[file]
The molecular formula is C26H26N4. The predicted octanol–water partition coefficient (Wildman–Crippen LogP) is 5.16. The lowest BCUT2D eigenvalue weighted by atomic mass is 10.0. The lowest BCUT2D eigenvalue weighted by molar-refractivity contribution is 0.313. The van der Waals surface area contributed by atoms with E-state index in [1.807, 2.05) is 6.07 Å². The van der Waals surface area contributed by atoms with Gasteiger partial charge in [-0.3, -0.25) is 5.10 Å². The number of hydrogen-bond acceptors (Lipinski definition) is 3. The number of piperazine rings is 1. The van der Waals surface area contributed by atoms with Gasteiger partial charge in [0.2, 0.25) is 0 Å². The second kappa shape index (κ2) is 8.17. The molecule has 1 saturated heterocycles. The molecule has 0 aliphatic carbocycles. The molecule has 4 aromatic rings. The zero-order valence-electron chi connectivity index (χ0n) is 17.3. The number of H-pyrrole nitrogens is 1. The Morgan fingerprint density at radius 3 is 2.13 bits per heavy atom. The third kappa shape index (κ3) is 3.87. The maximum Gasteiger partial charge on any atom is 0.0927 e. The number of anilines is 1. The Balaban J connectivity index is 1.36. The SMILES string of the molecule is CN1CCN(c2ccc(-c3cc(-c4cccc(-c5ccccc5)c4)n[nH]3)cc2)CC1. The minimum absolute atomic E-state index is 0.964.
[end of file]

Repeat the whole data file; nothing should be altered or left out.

The molecular formula is C26H26N4. The predicted octanol–water partition coefficient (Wildman–Crippen LogP) is 5.16. The lowest BCUT2D eigenvalue weighted by atomic mass is 10.0. The lowest BCUT2D eigenvalue weighted by molar-refractivity contribution is 0.313. The van der Waals surface area contributed by atoms with E-state index in [1.807, 2.05) is 6.07 Å². The van der Waals surface area contributed by atoms with Gasteiger partial charge in [-0.3, -0.25) is 5.10 Å². The number of hydrogen-bond acceptors (Lipinski definition) is 3. The number of piperazine rings is 1. The van der Waals surface area contributed by atoms with Gasteiger partial charge in [0.2, 0.25) is 0 Å². The second kappa shape index (κ2) is 8.17. The molecule has 1 saturated heterocycles. The molecule has 0 aliphatic carbocycles. The molecule has 4 aromatic rings. The zero-order valence-electron chi connectivity index (χ0n) is 17.3. The number of H-pyrrole nitrogens is 1. The Morgan fingerprint density at radius 3 is 2.13 bits per heavy atom. The third kappa shape index (κ3) is 3.87. The maximum Gasteiger partial charge on any atom is 0.0927 e. The number of anilines is 1. The Balaban J connectivity index is 1.36. The SMILES string of the molecule is CN1CCN(c2ccc(-c3cc(-c4cccc(-c5ccccc5)c4)n[nH]3)cc2)CC1. The minimum absolute atomic E-state index is 0.964.